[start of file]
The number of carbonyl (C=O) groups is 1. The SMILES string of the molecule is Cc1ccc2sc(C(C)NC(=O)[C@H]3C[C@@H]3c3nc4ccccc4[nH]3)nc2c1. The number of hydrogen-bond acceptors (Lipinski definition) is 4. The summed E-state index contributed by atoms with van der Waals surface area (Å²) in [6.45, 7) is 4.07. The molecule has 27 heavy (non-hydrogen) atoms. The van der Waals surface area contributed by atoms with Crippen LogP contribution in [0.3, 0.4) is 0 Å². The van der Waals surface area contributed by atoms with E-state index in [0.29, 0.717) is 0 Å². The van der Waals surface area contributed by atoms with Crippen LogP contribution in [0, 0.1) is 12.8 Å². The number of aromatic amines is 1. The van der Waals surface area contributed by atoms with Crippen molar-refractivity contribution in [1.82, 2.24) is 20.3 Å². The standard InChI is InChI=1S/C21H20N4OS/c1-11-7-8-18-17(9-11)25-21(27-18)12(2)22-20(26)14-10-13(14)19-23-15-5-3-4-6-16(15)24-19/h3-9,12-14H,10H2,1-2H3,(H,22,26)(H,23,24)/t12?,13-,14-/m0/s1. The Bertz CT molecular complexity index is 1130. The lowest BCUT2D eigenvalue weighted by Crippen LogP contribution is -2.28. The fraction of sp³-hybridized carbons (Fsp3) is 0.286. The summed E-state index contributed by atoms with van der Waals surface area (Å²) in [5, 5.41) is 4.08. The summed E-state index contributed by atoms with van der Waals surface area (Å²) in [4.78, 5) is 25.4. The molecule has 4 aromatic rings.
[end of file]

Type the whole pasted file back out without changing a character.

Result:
The number of carbonyl (C=O) groups is 1. The SMILES string of the molecule is Cc1ccc2sc(C(C)NC(=O)[C@H]3C[C@@H]3c3nc4ccccc4[nH]3)nc2c1. The number of hydrogen-bond acceptors (Lipinski definition) is 4. The summed E-state index contributed by atoms with van der Waals surface area (Å²) in [6.45, 7) is 4.07. The molecule has 27 heavy (non-hydrogen) atoms. The van der Waals surface area contributed by atoms with Crippen LogP contribution in [0.3, 0.4) is 0 Å². The van der Waals surface area contributed by atoms with E-state index in [0.29, 0.717) is 0 Å². The van der Waals surface area contributed by atoms with Crippen LogP contribution in [0, 0.1) is 12.8 Å². The number of aromatic amines is 1. The van der Waals surface area contributed by atoms with Crippen molar-refractivity contribution in [1.82, 2.24) is 20.3 Å². The standard InChI is InChI=1S/C21H20N4OS/c1-11-7-8-18-17(9-11)25-21(27-18)12(2)22-20(26)14-10-13(14)19-23-15-5-3-4-6-16(15)24-19/h3-9,12-14H,10H2,1-2H3,(H,22,26)(H,23,24)/t12?,13-,14-/m0/s1. The Bertz CT molecular complexity index is 1130. The lowest BCUT2D eigenvalue weighted by Crippen LogP contribution is -2.28. The fraction of sp³-hybridized carbons (Fsp3) is 0.286. The summed E-state index contributed by atoms with van der Waals surface area (Å²) in [5, 5.41) is 4.08. The summed E-state index contributed by atoms with van der Waals surface area (Å²) in [4.78, 5) is 25.4. The molecule has 4 aromatic rings.